Last Friday, legislators officially decided not to override Governor Herbert’s veto of the controversial gun rights bill, HB 76. Had the legislature decided to hold a veto override session, it would have been the second time in as many years and would have called into question the power Herbert has as the Chief Executive compared to the Legislative branch.
In all, 19 Republicans who had supported the initial passage of HB 76 opted not to challenge Herbert’s veto, allowing current state law surrounding concealed weapons permits to stand.
Some of the more interesting switches included Senator Curt Bramble, long considered to be one of the more pragmatic lawmakers on the hill, signaling that popularity for the bill waned in the final days and weeks of the legislative session. Senate President Wayne Niederhauser also changed his mind on the matter, no doubt knowing that an override was unlikely in the Senate and wishing to avoid diminishing the power within his own chamber.
The majority of House members swapping their votes and opting to allow current law to stand fall into two main camps: Moderates and Libertarians. On the moderate side Representatives such as Edwards most likely switched due to concerns from their constituents; Libertarian leaning lawmakers such as Powell struggled with the bill from early on and may have changed their vote due to increased debate.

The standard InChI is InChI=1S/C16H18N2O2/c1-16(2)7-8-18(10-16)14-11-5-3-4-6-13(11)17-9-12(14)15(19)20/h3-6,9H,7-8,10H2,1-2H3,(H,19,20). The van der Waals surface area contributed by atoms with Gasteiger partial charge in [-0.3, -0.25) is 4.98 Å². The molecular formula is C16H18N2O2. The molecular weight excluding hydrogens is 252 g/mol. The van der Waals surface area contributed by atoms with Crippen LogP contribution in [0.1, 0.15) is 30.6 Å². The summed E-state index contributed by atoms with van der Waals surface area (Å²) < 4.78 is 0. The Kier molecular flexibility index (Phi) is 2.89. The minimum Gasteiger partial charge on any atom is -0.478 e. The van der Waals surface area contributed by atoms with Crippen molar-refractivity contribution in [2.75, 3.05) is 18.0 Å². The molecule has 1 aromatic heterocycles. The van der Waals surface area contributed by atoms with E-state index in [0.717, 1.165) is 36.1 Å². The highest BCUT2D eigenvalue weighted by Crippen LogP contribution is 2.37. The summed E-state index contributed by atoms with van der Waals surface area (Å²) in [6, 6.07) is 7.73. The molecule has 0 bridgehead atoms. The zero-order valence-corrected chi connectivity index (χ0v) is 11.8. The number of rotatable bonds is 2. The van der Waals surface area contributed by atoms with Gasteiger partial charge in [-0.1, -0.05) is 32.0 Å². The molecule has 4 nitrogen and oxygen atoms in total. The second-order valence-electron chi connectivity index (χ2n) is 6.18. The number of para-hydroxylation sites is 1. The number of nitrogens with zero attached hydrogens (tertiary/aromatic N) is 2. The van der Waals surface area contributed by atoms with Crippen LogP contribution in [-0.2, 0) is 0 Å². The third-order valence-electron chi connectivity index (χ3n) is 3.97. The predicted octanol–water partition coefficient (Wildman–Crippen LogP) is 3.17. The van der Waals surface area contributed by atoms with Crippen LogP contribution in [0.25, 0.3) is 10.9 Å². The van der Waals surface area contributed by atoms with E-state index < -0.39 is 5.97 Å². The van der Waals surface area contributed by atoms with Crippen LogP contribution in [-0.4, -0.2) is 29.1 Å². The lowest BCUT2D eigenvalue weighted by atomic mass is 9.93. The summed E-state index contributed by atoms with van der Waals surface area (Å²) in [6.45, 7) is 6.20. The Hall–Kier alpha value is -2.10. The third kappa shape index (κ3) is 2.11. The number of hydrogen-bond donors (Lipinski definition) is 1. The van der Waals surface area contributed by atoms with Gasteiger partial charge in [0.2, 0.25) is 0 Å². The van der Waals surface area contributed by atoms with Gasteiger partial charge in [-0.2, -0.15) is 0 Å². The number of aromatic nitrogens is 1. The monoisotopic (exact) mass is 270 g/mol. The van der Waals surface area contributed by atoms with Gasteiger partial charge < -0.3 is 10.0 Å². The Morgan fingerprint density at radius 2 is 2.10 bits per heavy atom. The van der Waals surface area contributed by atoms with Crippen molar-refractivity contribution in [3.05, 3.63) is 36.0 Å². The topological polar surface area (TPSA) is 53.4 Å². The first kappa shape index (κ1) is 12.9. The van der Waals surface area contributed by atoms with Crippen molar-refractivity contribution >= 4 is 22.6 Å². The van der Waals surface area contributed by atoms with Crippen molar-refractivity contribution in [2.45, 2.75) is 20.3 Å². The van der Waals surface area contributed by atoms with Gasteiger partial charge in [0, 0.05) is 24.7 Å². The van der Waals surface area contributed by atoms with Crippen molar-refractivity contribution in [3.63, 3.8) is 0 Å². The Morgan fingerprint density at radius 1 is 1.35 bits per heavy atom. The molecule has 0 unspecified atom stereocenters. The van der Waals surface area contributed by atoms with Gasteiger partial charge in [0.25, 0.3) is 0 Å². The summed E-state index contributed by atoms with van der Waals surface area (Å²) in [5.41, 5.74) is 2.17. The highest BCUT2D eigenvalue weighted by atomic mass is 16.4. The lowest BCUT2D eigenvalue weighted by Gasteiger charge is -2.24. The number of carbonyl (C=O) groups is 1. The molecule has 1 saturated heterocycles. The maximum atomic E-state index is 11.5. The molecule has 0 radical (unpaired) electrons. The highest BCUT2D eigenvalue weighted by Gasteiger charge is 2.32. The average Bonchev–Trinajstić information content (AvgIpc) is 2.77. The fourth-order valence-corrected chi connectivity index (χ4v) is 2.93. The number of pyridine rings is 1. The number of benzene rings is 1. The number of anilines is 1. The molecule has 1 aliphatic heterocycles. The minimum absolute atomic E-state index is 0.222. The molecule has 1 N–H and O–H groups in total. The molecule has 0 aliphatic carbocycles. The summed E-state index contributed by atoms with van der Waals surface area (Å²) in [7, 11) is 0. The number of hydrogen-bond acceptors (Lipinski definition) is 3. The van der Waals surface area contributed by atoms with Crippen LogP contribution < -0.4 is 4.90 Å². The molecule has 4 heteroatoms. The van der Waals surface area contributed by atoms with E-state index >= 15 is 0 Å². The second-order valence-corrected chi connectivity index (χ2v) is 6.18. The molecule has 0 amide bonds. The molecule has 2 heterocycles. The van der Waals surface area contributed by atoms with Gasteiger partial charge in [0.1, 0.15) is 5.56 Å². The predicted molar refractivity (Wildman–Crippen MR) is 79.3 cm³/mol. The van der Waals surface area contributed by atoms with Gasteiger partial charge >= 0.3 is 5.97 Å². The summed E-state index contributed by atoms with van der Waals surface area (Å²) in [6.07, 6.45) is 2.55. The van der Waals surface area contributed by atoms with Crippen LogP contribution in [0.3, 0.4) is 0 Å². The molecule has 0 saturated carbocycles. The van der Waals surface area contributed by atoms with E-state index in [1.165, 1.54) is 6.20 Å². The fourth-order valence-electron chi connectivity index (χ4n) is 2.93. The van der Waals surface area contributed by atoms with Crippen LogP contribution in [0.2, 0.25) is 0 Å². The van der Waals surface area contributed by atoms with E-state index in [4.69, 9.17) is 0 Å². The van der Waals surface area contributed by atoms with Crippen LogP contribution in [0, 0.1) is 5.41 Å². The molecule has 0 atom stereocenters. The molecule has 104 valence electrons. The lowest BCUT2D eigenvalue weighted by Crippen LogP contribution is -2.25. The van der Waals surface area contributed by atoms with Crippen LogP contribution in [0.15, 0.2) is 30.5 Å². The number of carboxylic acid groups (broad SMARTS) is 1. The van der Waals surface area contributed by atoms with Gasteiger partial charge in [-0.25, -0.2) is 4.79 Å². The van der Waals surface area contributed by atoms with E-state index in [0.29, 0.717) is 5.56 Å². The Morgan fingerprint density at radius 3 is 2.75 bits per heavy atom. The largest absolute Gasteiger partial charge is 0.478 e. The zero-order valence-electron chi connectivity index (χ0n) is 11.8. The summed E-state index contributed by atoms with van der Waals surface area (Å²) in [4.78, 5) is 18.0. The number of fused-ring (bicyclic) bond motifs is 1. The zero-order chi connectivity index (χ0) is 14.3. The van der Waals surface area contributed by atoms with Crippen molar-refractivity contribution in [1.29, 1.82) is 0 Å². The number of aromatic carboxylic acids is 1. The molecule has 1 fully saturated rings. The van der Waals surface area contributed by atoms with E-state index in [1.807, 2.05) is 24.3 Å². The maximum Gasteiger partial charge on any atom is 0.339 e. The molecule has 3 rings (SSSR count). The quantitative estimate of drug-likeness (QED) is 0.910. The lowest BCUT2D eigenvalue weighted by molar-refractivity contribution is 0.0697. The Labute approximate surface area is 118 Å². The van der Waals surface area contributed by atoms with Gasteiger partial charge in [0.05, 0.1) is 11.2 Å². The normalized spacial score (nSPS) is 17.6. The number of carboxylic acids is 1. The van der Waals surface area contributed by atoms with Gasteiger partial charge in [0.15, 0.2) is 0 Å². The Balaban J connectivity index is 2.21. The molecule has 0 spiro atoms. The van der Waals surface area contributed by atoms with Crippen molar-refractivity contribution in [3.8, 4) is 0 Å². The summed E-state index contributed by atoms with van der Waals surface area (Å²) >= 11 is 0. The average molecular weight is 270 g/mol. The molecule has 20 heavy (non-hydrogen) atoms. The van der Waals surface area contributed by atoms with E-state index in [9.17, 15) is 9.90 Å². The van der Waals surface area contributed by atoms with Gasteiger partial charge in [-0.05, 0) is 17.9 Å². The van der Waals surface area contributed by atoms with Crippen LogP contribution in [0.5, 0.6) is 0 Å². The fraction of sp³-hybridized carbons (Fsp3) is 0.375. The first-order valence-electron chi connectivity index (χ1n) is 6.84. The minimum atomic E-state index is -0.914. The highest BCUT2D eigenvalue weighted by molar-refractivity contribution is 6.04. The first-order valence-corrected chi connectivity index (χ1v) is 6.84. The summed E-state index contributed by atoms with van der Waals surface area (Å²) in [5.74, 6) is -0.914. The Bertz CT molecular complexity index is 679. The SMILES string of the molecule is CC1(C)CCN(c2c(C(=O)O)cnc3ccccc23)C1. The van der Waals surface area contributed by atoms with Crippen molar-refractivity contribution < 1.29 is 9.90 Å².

One vote change of note was Democrat Larry Wiley who initially voted against passage of HB 76 but opted to vote for a veto override session.
If the override were to pass, Utah would have been one of the select few states known as a “Constitutional Carry” state. Constitutional Carry states allow any citizens legally allowed to carry a concealed weapon without a concealed weapons permit. Proponents relied heavily on Second Amendment rights whereas opponents noted that there are many public safety concerns that could easily avoided by maintaining the status quo. The bill sponsor, Representative John Mathis, often spoke of his commitment to the bill and will, most likely, attempt to bring the bill back in some form in future years.
In all, the following Republicans changed their vote: Senators Bramble, Knudson, Okerlund, Valentine, Vickers, and Niederhauser; Representatives Cox, Draxler, Edwards, Frorer, Handy, Ipson, Pitcher, Powell, Redd, Snow, Stanard, Stratton, and Tanner.